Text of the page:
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Will you pay manimony when you divorce?

| Sep 24, 2018 | Divorce |

If your profession or job earns you a high income in Ohio, it may shock you to discover that you are at risk for paying your husband spousal support when you divorce. As wife.org explains, manimony, the newly coined nickname for spousal support paid by an ex-wife to an ex-husband, represents a growing trend across the country.

Today, only about 20 percent of ex-husbands receive spousal support payments from their ex-wives. However, as the workforce continues to employ more and more women in management and entrepreneurial positions, many women, possibly including you, find themselves in the position of earning more than their husbands.

Changing income patterns

During the past few years, women became the major or only breadwinner in approximately 40 percent of American households. In more than 2 million of these households, the husband represents the stay-at-home spouse, raising the children while his wife supports the family with her income alone.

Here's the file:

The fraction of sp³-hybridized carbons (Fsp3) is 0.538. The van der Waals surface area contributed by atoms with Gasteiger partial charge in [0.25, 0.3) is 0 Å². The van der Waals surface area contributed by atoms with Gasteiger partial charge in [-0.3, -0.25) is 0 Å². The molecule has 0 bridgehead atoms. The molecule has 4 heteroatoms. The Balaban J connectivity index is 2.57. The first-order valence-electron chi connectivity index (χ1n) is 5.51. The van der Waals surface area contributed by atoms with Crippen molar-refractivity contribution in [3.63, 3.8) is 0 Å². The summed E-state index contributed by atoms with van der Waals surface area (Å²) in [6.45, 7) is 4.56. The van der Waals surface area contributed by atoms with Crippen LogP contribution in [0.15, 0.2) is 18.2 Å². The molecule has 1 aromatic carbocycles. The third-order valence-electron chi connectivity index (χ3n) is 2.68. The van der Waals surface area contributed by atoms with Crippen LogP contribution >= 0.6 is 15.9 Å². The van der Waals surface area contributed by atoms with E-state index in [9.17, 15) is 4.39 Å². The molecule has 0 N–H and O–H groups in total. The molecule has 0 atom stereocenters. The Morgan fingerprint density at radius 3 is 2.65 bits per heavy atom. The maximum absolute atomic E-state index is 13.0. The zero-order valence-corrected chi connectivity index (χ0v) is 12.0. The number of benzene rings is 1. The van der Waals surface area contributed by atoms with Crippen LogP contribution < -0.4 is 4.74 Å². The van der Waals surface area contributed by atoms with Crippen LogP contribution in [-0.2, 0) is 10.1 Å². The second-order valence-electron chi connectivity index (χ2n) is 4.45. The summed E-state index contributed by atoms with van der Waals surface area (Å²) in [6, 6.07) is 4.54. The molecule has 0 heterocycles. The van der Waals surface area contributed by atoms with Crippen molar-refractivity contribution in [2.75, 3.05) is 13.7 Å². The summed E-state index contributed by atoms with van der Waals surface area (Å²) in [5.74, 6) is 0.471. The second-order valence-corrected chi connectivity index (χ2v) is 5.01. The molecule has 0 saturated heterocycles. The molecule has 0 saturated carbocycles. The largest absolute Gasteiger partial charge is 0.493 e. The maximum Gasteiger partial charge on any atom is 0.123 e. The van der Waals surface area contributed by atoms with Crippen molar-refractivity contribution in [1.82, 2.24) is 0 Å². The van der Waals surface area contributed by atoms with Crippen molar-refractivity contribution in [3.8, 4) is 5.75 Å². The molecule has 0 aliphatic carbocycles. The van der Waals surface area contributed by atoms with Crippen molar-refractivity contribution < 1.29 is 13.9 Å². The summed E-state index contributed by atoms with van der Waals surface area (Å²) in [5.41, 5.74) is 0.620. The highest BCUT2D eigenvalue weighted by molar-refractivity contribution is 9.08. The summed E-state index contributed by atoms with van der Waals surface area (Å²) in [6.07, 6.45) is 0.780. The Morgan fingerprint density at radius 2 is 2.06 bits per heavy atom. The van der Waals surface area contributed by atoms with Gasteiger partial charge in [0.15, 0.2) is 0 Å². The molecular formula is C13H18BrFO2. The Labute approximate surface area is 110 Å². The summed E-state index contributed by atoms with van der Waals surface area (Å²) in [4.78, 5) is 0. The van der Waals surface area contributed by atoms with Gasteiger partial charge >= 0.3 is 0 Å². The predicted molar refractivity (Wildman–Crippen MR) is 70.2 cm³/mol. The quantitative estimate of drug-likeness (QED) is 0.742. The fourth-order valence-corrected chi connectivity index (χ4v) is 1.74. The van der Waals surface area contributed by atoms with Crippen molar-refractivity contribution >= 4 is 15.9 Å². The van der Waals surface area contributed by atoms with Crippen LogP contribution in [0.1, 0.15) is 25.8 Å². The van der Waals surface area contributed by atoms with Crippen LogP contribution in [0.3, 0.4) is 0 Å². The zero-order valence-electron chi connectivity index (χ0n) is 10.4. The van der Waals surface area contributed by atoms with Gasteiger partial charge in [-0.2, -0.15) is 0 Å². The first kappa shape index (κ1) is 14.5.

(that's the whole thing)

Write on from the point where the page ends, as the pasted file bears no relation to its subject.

Manimony factors

As in any divorce where one spouse seeks spousal support from the other, the court will consider a number of factors before making a manimony award to your husband. Some of the most common factors include the following:

  • How much disparity exists between the respective current salaries of you and your husband
  • How much disparity exists between the earning potentials of you and your husband
  • How much disparity exists between the educational levels of you and your husband
  • Whether or not your husband could increase his earning potential through additional education or training
  • The length of your marriage
  • The extent to which your husband contributed to your marriage in ways other than financial

Length of payments

In virtually all divorces in which a court finds spousal support necessary, it awards it for a limited period of time, generally less than 10 years. Even then, most awards terminate if and when the receiving spouse remarries. Alternatively, should the court find that your husband requires additional education or training, it likely will allow you to stop making these payments once your husband completes his course of study.

This is educational information only and not intended as legal advice.

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